Recent studies prove blueberries exceed expectations.
For more Dr. Oz wellness tips, recipes, and exclusive sneak peeks from The Dr. Oz Show, subscribe to the Dr. Oz newsletter.
Mama always said to eat your fruits and vegetables, but now science is telling you why blueberries, especially, should be a staple in your diet. Blueberries are the superfood that acts as nature’s candy. They taste delicious whether fresh, frozen, by the handful, or added to your favorite recipes — but they’re also packed with essential nutrients that help your body thrive.
According to a collection of studies packaged in The Journals of Gerontology, Series A: Biological Sciences and Medical Sciences, blueberries can even help make the inevitable aging process much smoother overall. All you have to do is eat them. For example, according to Eurekalert’s official press release on the collection, which was drawn from a symposium titled "Blue versus Gray: Potential Health Benefits of Blueberries for Successful Aging,” researchers were able to identify that consuming just one cup of blueberries per day can “improve blood vessel function and decrease systolic blood pressure.” These benefits evidently come from the anthocyanins in blueberries — aka the part of the fruit that gives off its deep blue coloring.
If such a significant health benefit can come from chemicals contributing to the fruit’s hue, what other magical powers might blueberries possess? We’ve listed a few science-based facts that will have you sold on adding blueberries to your weekly menu to benefit your mind, body, and soul.
Blueberries Are Good For The Heart and Blood Vessels
According to a study published in the American Journal of Clinical Nutrition back in May of 2019, eating one cup of blueberries per day can help improve certain cardiovascular risk factors of individuals diagnosed with metabolic syndrome (a condition in which multiple conditions may occur together, and increase your risk of heart disease, stroke, and type 2 diabetes).
For the study, researchers asked a group of overweight and obese adults between 50 and 75 years old to either consume one cup of freeze-dried blueberry powder, one placebo that looked like a blueberry, or a mix that was half freeze-dried blueberry powder and half placebo once per day for six months, Sharecare.com reports. In the end, those who ate a full cup of blueberries per day “had less arterial stiffness, improved vascular function,” and a higher “good” cholesterol level than those who either ate fewer or no blueberries at all.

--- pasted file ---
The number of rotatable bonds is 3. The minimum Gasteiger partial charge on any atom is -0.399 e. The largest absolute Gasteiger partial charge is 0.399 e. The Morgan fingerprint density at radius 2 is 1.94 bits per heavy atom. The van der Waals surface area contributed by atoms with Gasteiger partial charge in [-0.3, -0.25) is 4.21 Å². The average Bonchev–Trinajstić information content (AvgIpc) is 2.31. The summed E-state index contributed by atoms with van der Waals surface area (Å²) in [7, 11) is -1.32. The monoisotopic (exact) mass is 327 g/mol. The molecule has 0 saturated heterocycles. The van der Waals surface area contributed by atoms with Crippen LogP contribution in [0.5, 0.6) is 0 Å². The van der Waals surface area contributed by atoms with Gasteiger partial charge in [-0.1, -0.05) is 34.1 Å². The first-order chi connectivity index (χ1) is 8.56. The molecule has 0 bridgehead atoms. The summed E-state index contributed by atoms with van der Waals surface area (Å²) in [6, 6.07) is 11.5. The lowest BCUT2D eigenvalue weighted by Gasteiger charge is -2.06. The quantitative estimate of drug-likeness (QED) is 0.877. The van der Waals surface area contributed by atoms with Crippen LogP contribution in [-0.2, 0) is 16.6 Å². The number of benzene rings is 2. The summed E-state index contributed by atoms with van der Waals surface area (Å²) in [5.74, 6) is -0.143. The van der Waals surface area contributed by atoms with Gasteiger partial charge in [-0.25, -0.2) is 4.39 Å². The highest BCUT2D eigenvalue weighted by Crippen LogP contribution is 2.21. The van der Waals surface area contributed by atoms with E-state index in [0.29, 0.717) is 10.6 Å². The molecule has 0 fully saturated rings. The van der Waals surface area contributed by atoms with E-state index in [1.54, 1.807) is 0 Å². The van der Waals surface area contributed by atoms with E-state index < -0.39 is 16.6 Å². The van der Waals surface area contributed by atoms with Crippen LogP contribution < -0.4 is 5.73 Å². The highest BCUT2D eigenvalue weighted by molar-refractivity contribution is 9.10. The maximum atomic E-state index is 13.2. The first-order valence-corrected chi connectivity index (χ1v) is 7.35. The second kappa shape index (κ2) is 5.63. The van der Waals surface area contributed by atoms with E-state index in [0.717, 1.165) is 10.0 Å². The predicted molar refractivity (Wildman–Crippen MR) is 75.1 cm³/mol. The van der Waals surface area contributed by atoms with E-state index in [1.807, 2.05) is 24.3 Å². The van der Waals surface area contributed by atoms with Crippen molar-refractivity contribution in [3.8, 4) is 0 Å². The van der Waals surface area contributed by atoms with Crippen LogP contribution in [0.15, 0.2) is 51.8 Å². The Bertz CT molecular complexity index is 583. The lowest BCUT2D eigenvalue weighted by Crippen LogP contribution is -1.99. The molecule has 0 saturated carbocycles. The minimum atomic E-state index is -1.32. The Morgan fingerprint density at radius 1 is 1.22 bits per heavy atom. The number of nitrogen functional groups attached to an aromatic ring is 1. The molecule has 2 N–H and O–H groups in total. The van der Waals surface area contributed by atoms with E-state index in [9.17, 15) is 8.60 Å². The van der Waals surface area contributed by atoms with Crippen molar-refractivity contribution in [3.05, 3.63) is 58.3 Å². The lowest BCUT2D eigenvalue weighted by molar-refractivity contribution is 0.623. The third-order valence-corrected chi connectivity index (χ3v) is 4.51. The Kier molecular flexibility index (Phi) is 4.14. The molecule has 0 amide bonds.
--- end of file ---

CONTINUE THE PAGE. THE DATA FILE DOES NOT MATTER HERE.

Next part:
What’s more, the antioxidants in blueberries are suspected to be great protectants against harmful plaque in human arteries. Though more research needs to be done on the subject, a study found that animals who are fed blueberries on a regular basis have anywhere from 40 to 60 percent smaller “arterial wall lesions,” or damage of the tissue, than animals who are not fed any blueberries at all, according to a press release from Sharecare.com.
Antioxidants In Blueberries Keep Your Brain Sharp
Dr. Oz and Dr. Michael Roizen told Sharecare.com that blueberries are high in antioxidants called flavonoids. Flavonoids (also referred to as polyphenols) interact with the different proteins and enzymes in your brain, keeping your brain feeling young and fresh, they explain. In fact, according to research, “people who eat a high-flavonoid diet stay sharper than folks with low-flavonoid diets,” note Dr. Oz and Dr. Roizen. They add that “drinking blueberry juice daily can improve your memory function by 30 percent.”
Blueberries Can Lower Your Bad Cholesterol Levels
Got high cholesterol? Why not add a handful of blueberries to your morning cereal? According to an animal study published in the Journal of Agricultural and Food Chemistry back in 2010, researchers led by a U.S. Department of Agriculture (USDA) chemist, Wallace H. Yokoyama found that blueberries can reduce bad cholesterol (LDL) levels by 44 percent.
Researchers believe that this is due to the fact that compounds in blueberries activate genes in the liver, and therefore aid in its proper functionality, according to Sharecare.com.